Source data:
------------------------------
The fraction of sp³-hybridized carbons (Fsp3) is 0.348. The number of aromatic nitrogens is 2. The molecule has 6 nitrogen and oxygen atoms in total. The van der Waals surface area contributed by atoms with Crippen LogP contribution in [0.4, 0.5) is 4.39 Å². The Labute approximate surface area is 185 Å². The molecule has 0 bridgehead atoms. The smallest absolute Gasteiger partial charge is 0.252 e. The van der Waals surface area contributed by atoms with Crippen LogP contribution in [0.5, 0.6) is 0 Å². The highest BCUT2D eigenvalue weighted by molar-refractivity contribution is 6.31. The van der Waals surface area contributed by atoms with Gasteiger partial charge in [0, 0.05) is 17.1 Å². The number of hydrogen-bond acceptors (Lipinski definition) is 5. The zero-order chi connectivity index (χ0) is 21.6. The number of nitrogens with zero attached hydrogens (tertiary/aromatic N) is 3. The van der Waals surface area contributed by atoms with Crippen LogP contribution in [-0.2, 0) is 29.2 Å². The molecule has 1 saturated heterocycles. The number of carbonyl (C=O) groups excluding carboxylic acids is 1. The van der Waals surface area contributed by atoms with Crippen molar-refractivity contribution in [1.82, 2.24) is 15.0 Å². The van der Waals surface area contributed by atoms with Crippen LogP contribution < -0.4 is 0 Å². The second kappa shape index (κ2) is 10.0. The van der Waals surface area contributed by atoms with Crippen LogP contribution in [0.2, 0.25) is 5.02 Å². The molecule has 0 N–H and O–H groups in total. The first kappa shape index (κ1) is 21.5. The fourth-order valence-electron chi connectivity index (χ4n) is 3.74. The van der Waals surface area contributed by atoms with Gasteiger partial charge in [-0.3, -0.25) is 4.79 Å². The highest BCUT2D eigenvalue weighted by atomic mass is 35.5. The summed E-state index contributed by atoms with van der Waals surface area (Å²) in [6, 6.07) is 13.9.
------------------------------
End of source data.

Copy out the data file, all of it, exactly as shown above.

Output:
The fraction of sp³-hybridized carbons (Fsp3) is 0.348. The number of aromatic nitrogens is 2. The molecule has 6 nitrogen and oxygen atoms in total. The van der Waals surface area contributed by atoms with Crippen LogP contribution in [0.4, 0.5) is 4.39 Å². The Labute approximate surface area is 185 Å². The molecule has 0 bridgehead atoms. The smallest absolute Gasteiger partial charge is 0.252 e. The van der Waals surface area contributed by atoms with Crippen LogP contribution in [0.5, 0.6) is 0 Å². The highest BCUT2D eigenvalue weighted by molar-refractivity contribution is 6.31. The van der Waals surface area contributed by atoms with Gasteiger partial charge in [0, 0.05) is 17.1 Å². The number of hydrogen-bond acceptors (Lipinski definition) is 5. The zero-order chi connectivity index (χ0) is 21.6. The number of nitrogens with zero attached hydrogens (tertiary/aromatic N) is 3. The van der Waals surface area contributed by atoms with Crippen LogP contribution in [-0.2, 0) is 29.2 Å². The molecule has 1 saturated heterocycles. The number of carbonyl (C=O) groups excluding carboxylic acids is 1. The van der Waals surface area contributed by atoms with Crippen molar-refractivity contribution in [1.82, 2.24) is 15.0 Å². The van der Waals surface area contributed by atoms with Crippen LogP contribution < -0.4 is 0 Å². The second kappa shape index (κ2) is 10.0. The van der Waals surface area contributed by atoms with Crippen LogP contribution in [0.2, 0.25) is 5.02 Å². The molecule has 0 N–H and O–H groups in total. The first kappa shape index (κ1) is 21.5. The fourth-order valence-electron chi connectivity index (χ4n) is 3.74. The van der Waals surface area contributed by atoms with Gasteiger partial charge in [-0.3, -0.25) is 4.79 Å². The highest BCUT2D eigenvalue weighted by atomic mass is 35.5. The summed E-state index contributed by atoms with van der Waals surface area (Å²) in [6, 6.07) is 13.9.